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Müller, Henk


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4 articles of this author have been cited in the European Press Review so far.


De Volkskrant - Netherlands | 12/02/2013

The intellectual shepherd has failed

Pope Benedict XVI has failed as the preserver of Church tradition, the left-liberal daily De Volkskrant writes, hoping for a more modern successor: "As pope, Ratzinger presented himself as an intellectual, and was much more pastoral than people had expected. His messages were far less polemical than those of his predecessor. Benedict saw his task above all in interpreting the Catholic tradition, in the belief that this would lead his critics to arrive at the right insights. And that was precisely his mistake. ... It's a good thing that this Pope has now made room for another. Because despite all his mistakes, the number of Church members hasn't stopped growing - as unlikely as this might seem from a Western European perspective. That calls for new verve. The Church is in a new phase of development, flourishing above all outside Europe. It would be fitting for the next pope to be the symbol - and the face - of this development."

De Volkskrant - Netherlands | 01/02/2013

Fear of retaliatory strike by Iran

Israel's attack in Syria threatens to cause a dangerous escalation in the conflict, the left-liberal daily De Volkskrant warns, fearing above all a retaliatory strike from Iran: "As understandable as Israel's struggle for security may be, the timing of the attack was very unfortunate. Russia sees the strike as an unacceptable attack on Syria's sovereignty. Moscow will now position itself even more resolutely behind Assad in a conflict which is constantly escalating. The prospect of a diplomatic solution now seems further away than ever. At the same time Israel is provoking Iran. This is ill-considered and risky. Tehran has after all already said that an attack against Syria is an attack against Iran. The Iranian threat of retaliation can be played down rhetorically given the impact that international sanctions have on the country. But Iran still sees itself as the most important player in the region and can't just stop at words if its wants to retain its credibility."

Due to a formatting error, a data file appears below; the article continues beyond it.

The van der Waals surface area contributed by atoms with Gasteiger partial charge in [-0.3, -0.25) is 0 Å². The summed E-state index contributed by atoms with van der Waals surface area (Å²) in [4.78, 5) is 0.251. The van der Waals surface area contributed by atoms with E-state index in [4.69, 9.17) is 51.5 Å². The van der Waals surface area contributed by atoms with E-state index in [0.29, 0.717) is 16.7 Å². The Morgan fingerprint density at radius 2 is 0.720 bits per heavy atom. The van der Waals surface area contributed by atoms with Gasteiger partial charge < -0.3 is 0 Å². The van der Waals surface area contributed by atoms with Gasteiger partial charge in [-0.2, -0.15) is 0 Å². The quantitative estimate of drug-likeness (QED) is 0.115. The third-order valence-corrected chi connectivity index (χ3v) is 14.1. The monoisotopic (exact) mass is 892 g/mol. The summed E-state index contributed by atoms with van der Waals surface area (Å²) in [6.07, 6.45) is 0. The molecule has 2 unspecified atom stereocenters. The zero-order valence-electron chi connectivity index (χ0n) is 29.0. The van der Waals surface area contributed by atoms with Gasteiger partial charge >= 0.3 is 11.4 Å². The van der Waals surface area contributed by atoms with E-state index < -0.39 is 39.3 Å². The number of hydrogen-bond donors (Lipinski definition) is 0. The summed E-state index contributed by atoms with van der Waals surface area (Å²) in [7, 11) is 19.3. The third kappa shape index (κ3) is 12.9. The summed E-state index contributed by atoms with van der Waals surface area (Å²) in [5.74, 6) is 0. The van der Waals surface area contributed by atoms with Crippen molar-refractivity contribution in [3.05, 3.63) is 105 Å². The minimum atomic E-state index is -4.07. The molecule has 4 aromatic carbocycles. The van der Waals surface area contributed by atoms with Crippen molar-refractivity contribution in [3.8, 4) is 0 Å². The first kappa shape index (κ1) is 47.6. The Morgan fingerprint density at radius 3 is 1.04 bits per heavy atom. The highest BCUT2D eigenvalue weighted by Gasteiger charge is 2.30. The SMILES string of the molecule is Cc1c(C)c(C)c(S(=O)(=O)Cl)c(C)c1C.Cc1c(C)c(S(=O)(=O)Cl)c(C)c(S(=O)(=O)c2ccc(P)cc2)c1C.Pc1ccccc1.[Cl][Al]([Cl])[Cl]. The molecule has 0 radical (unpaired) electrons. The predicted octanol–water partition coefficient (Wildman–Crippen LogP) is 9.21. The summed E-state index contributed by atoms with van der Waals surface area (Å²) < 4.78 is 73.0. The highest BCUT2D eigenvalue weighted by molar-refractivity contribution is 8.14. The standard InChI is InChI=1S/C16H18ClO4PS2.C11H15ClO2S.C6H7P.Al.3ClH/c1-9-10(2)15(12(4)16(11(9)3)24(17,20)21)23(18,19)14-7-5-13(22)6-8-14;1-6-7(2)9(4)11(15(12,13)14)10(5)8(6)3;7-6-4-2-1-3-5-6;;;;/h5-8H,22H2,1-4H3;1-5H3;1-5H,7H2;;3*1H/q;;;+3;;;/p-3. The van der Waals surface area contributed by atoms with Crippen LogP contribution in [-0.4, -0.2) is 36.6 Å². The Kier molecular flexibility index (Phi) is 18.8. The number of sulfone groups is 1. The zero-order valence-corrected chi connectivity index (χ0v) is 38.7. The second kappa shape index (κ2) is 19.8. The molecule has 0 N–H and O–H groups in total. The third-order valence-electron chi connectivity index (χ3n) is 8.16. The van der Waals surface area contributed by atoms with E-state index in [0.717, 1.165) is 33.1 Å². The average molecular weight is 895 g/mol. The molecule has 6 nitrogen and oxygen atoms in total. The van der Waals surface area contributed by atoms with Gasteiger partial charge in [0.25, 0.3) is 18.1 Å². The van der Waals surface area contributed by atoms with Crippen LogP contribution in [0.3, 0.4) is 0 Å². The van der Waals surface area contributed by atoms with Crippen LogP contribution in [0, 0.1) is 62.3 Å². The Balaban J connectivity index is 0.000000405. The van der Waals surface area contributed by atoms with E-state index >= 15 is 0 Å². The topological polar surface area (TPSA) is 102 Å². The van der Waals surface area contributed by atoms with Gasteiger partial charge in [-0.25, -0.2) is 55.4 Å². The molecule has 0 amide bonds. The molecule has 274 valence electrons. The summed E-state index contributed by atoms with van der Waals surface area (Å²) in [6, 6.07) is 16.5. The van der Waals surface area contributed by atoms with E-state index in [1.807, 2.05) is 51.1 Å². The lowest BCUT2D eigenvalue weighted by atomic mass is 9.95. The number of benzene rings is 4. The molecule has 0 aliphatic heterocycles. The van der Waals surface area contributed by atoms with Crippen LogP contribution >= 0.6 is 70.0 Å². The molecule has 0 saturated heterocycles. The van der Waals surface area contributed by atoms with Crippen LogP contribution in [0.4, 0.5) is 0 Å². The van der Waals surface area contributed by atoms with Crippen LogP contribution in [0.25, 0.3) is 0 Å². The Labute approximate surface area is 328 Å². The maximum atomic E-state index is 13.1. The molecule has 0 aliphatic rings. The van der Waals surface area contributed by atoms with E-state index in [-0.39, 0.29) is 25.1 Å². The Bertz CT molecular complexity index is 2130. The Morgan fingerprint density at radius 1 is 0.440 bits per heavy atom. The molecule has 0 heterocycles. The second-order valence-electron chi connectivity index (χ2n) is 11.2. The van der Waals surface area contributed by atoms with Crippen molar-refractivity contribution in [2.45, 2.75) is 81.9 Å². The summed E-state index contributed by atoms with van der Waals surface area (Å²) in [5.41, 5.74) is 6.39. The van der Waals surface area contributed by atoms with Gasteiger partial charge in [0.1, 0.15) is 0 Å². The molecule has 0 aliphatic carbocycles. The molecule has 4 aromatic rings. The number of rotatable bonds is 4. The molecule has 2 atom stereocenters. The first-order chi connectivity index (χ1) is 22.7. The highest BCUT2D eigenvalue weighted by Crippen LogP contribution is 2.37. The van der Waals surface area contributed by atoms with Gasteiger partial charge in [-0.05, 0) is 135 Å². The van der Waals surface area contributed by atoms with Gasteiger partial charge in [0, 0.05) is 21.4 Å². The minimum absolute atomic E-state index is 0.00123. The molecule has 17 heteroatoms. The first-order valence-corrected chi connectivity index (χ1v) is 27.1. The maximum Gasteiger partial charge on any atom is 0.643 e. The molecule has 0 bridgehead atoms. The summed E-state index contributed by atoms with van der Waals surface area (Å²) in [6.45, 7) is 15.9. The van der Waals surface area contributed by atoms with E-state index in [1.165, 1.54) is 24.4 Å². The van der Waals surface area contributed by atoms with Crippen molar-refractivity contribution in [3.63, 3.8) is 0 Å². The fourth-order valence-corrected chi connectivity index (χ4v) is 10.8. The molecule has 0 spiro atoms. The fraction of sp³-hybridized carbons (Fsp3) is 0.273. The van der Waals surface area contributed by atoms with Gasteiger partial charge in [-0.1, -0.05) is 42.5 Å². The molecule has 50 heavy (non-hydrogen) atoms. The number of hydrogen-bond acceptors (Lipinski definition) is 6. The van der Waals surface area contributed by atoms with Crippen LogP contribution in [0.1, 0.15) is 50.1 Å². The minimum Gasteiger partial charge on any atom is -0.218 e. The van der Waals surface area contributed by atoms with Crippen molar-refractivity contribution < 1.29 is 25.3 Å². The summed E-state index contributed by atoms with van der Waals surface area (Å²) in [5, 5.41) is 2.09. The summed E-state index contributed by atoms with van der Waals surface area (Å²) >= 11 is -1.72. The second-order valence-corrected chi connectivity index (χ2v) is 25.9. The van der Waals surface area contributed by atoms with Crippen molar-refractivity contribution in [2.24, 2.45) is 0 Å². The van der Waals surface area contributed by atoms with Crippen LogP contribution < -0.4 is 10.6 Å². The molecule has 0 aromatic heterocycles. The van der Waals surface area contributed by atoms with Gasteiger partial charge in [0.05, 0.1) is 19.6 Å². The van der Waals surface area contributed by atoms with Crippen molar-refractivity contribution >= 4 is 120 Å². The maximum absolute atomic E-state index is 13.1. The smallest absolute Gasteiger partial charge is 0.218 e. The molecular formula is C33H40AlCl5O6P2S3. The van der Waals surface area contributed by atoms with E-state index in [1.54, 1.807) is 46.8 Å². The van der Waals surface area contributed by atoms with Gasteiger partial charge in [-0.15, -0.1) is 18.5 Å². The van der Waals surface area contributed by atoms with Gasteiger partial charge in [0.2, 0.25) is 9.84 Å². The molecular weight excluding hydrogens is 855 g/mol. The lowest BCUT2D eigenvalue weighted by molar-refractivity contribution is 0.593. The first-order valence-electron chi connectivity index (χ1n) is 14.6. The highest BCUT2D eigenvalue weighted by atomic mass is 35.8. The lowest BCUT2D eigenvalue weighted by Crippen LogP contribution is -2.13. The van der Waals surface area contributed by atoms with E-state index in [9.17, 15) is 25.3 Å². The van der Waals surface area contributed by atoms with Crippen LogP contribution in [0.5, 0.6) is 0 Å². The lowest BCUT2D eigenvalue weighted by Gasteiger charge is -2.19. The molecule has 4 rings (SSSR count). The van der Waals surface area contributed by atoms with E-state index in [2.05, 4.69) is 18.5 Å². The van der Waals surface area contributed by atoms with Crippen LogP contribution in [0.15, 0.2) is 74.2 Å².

De Volkskrant - Netherlands | 15/01/2013

Military deployment the lesser evil

France's intervention in Mali is a necessary evil, the left-liberal daily De Volkskrant writes: "President Hollande quite rightly fears that a Salafist, terrorist state that is only a five-hour flight away would pose a threat for all Europe. Because the entire region could fall into Salafist hands after Mali. A 'Sahelistan' on Europe's doorstep would be unacceptable. ... 'Operation Serval' was inevitable. How dangerous the initiative will be for French hostages in Mali remains to be seen. France will have factored in this risk, as with the risk of terrorist attacks in France. But sometimes there is no alternative and intervention is the lesser evil. No one wants another Afghanistan, Iraq or Libya. ... The biggest question now is: who will rebuild Mali and how once the Salafists have been driven out?"

De Volkskrant - Netherlands | 07/02/2011

Mubarak's cosmetic changes

In the wake of days of protest Egyptian President Hosni Mubarak has reshuffled his government and instructed Vice President Omar Suleiman to negotiate with the opposition. Mubarak himself will remain as the country's president. But Europe must not be content with cosmetic changes, warns the left liberal daily De Volkskrant: "The satisfaction is understandable, also from a Western perspective. Chaos has been avoided. But the demonstrators themselves will not be so quick to rejoice. Replacing Mubarak with Suleiman would be like if East German leader Erich Honecker had been replaced by his closest second-in-command. Mubarak's system is tough. Major intervention is not to be expected. But Europe must not settle for such a solution too quickly. The underlying problem behind the uprisings in the region - the 100 million unemployed youths with no prospects for the future - remains a ticking time bomb. Europe too will feel its repercussions. Cosmetic changes aren't enough to deal with such a problem."

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